Saturday, March 13, 2010

Bab 8 Unbroken Line of Apostolic Succession?

The claim that the popes are the successors of the apostle Peter is the cornerstone of Roman Catholicism, without which that Church would lose its uniqueness and could not function. We must therefore spend further time to examine this claim carefully. Is there actually an unbroken line of 262 popes succeeding Peter?

For apostolic succession to occur, each pope must choose his own successor and personally lay hands on him and ordain him. This was the procedure when Paul and Barnabas were sent forth by the church at Antioch on their first missionary journey (Acts 13:3). Timothy's appointment to the ministry was also by the elders laying hands upon him (1 Timothy 4:14), as did Paul when he imparted a special spiritual gift to Timothy (2 Timothy 1:6). This biblical procedure, however, has never been followed with regard to successors of the bishops of Rome or the popes. A pope's successor is chosen not by him, but after his death by others; and it has most often been done in the most ungodly manner, as we shall see.

Furthermore, there is no record that Peter was ever Bishop of Rome, and therefore no Bishop of Rome could possibly be his successor. Irenaeus, Bishop of Lyons (178-200), provided a list of the first 12 Bishops of Rome. Linus was the first. Peter's name does not appear. Eusebius of Caesaria, the Father of church history, never mentions Peter as Bishop of Rome. He simply says that Peter came to Rome "about the end of his days" and was crucified there. Paul, in writing his epistle to the Romans, greets many people by name, but not Peter. That would be a strange omission if Peter had been living in Rome, and especially if he were its bishop!

Missing Links in the "Unbroken Line"

The Vatican puts out an official list of the popes, arbitrarily beginning with Peter and continuing to the present. There have been several such lists which were apparently considered accurate at one time but subsequently had to be revised-and now conflict with each other. The earliest lists come from Liber Pontificalis (Book of Popes), presumably first composed under Pope Hormisdus (514-23), yet even the Catholic Encyclopedia casts doubt upon its authenticity, and most scholars today agree that it mixed fact with fiction. Who the actual Bishops of Rome were cannot be known with any certainty at this late date. Even the New Catholic Encyclopedia, published by the Catholic University of America, acknowledges this fact:

But it must be frankly admitted that bias or deficiencies in the sources make it impossible to determine in certain cases whether the claimants were popes or anti-popes.2

The simple truth is that the Roman Catholic Church itself, with all of its archives, cannot verify an accurate and complete list of the popes. The alleged "unbroken line of succession back to Peter" is therefore a mere fiction. Anyone who takes the time to seriously attempt a verification of its accuracy will conclude that the Church has fabricated an official list of popes in order to justify the papacy and its pretensions. Nor was the Bishop of Rome considered to be the pope of the universal Church until about a thousand years after Pentecost!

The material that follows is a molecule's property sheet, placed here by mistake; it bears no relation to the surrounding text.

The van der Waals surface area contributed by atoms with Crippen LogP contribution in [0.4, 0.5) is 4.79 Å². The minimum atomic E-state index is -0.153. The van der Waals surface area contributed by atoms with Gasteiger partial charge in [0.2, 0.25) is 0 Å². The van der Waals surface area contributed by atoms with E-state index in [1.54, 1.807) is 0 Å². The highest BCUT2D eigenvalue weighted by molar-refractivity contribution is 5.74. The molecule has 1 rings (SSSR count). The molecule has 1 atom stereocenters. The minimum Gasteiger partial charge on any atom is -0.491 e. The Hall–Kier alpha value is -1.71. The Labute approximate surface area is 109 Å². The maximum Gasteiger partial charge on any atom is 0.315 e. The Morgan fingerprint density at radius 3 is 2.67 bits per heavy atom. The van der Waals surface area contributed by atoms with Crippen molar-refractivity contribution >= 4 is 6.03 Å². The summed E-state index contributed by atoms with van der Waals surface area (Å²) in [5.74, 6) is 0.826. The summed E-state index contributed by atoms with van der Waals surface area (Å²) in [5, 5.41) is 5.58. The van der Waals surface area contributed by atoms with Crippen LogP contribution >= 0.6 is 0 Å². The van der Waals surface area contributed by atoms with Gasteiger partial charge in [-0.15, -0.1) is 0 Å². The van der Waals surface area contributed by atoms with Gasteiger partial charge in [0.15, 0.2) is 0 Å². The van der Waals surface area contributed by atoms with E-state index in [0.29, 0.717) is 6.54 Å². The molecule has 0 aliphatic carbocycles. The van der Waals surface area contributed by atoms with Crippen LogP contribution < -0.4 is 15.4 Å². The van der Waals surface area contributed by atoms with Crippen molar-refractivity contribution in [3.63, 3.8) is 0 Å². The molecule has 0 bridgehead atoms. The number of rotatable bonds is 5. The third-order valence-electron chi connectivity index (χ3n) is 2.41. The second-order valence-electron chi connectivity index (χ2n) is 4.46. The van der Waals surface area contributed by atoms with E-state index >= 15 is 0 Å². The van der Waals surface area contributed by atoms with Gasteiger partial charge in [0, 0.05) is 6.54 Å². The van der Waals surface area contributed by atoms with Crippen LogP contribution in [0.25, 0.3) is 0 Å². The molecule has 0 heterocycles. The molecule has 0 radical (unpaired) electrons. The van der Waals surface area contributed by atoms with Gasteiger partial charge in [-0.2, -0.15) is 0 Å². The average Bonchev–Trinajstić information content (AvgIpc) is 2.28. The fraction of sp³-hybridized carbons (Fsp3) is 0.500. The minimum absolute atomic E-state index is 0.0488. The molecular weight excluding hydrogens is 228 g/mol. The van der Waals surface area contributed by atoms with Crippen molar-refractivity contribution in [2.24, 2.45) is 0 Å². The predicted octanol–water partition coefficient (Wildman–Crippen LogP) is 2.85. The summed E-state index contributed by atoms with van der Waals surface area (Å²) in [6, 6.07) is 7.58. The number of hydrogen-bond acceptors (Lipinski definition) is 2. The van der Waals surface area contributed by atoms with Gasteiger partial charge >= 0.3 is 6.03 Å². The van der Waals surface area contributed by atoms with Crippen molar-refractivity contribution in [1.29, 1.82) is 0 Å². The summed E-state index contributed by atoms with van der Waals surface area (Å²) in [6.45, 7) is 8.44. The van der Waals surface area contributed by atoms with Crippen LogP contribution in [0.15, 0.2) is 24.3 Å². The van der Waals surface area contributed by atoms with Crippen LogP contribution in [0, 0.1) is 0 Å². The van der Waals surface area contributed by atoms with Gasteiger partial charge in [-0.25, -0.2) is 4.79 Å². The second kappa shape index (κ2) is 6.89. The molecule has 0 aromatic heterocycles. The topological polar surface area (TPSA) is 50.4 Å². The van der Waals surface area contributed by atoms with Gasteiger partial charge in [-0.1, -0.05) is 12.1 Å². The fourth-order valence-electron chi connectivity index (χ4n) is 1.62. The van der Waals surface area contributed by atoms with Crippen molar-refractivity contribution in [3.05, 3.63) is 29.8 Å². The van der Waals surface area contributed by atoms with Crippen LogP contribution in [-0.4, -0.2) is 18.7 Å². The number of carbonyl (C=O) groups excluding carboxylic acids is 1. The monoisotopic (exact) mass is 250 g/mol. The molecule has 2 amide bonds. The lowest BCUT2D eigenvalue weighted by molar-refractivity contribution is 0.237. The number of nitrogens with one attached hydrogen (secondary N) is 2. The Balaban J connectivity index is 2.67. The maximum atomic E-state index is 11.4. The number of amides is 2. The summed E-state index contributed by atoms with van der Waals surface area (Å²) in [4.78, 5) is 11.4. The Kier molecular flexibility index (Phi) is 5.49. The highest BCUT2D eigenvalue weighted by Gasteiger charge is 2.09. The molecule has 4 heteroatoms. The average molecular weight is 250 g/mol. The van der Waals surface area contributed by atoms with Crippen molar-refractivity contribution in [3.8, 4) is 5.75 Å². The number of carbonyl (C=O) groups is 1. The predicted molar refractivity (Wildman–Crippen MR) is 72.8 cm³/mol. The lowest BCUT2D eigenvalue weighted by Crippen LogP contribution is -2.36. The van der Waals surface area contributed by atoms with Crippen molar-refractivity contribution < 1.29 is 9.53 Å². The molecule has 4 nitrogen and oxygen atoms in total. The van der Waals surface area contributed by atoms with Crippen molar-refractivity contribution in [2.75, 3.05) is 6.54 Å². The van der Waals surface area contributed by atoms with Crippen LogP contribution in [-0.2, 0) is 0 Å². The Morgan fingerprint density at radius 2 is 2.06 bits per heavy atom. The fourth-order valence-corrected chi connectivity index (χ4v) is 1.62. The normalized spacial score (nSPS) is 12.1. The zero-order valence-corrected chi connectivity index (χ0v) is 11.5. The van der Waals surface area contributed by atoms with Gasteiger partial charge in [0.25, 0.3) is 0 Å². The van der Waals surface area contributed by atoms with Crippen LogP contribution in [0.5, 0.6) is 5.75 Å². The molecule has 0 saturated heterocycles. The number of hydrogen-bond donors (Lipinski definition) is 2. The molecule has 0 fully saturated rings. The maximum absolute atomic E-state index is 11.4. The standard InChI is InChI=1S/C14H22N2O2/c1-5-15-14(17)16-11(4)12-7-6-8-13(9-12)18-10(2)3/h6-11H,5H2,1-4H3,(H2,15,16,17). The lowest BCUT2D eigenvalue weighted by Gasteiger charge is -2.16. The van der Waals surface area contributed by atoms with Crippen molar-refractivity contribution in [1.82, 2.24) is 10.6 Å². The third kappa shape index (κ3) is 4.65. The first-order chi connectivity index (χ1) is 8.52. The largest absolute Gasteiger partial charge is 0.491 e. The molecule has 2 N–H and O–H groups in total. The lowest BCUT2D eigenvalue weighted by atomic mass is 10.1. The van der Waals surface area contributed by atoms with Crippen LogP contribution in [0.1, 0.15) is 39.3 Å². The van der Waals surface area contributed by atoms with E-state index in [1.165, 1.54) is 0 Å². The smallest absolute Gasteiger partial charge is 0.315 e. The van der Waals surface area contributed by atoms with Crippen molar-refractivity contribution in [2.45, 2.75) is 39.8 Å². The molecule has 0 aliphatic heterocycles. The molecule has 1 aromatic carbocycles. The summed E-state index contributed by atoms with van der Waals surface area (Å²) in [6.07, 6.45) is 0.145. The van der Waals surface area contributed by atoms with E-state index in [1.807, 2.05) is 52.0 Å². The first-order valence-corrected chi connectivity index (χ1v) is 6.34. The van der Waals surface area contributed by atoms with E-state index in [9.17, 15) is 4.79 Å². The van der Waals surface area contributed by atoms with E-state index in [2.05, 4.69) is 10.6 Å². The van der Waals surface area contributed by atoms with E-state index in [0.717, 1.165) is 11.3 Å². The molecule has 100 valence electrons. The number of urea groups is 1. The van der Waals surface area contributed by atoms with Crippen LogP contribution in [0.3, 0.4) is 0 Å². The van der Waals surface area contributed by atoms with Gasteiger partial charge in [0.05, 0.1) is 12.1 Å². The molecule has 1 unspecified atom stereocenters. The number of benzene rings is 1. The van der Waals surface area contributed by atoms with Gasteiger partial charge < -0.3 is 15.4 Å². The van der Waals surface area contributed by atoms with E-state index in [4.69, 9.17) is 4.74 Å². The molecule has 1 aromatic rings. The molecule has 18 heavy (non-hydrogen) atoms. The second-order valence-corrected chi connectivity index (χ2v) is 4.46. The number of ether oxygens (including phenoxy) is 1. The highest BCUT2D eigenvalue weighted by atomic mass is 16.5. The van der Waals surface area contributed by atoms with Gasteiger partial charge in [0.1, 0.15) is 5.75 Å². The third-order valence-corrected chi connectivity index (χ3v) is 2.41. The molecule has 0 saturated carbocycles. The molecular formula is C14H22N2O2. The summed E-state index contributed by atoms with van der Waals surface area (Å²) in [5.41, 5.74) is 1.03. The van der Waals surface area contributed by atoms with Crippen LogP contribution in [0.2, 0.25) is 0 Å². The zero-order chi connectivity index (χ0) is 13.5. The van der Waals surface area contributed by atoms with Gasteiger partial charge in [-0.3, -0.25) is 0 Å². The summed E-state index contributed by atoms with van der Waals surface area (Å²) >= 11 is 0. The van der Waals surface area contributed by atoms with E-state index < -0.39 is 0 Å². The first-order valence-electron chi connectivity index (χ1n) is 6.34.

Apostolic Succession?

For centuries the citizens of Rome considered it their right to elect the Bishop of Rome. This custom is proof that the Bishop of Rome had jurisdiction only over that territory, for if he had had jurisdiction over the whole Church, then all of the Church would have been involved in choosing him, as it is today. When at times the right to elect their own Bishop was denied them, the citizens of Rome revolted and forced their will upon the local civil and religious authorities. How could such pressure by mob violence be called apostolic succession by the direction of the Holy Spirit?

Feuds were carried on between powerful families (Colonna, Orsini, Annibaldi, Conti, Caetani, et al), who fought wars for the papacy for centuries. For example, Boniface VIII, a Caetani, had to battle the Colonna to remain in power. At the height of his success he had all of Western Christendom coming to Rome for the great Jubilee in 1300. But in 1303 he was seized by emissaries of Philip the Fair of France, and Rome fell into French possession. As a consequence, the papacy was moved to France, and from 1309-77 the popes were French and resided at Avignon. Such political maneuverings could hardly constitute apostolic succession!

Popes were both installed and deposed by imperial armies or Roman mobs. Some were murdered. More than one pope was executed by a jealous husband who found him in bed with his wife-hardly apostolic succession. Money and/or violence most often determined who would be "Peter's successor." No wonder that in the Concordat of Worms (between Pope Calixtus II and the Emperor Henry V, September 23, 1122) the pope was made to swear that the election of bishops and abbots would take place "without simony and without any violence,"3 which all too often decided Church affairs.

At times there were several rivals each claiming to have been legally voted in by a legitimate council. One of the earliest examples of multiple popes was created by the simultaneous election by rival factions of Popes Ursinus and Damasus. The former's followers managed, after much violence, to install him as pope. Later, after a bloody three-day battle, Damasus, with the backing of the emperor, emerged the victor and continued as vicar of Christ for 18 years (36684). So "apostolic succession" by an "unbroken line from Peter" operated by armed force? Really?